• Lead;
  • Metal ion detection;
  • Heavy metal contamination;
  • Fluores­cence;
  • Sensors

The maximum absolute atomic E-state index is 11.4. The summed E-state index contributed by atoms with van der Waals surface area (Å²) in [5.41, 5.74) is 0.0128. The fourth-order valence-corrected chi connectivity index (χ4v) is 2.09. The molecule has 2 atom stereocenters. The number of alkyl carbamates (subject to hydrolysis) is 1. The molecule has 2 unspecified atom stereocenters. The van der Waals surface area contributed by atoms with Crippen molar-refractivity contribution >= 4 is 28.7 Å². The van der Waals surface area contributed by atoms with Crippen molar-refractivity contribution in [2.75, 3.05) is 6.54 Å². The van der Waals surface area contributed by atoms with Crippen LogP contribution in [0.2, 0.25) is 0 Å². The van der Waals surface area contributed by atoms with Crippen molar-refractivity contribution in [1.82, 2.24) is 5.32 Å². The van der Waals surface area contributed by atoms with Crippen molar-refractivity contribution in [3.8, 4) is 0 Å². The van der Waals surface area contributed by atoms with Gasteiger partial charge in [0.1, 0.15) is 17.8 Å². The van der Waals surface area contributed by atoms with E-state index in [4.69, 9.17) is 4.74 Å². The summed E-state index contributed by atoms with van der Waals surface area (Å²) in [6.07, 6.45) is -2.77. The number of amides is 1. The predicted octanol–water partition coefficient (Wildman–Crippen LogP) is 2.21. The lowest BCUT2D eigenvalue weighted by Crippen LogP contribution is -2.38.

In the past, Pb2+ was used in many industries, including gasoline, piping, toys, paints, and more. The use of lead has led to a natural increase in lead concentrations in the environment, especially in air and water. According to the U.S. Center for Disease Control “no level of lead in blood is considered safe.” Exposure to very low levels of lead can cause several health complications including developmental and neurological disorders. Over the past several years an emphasis has been placed on developing systems that can detect lead at very low concentrations. A great deal of work has been accomplished in the development of Pb2+ sensors that can not only detect but also quantify, and in some cases in the presence of other metal ions, the amount present. Herein, we describe current regulations, modes of exposure, and recent developments in sensing techniques.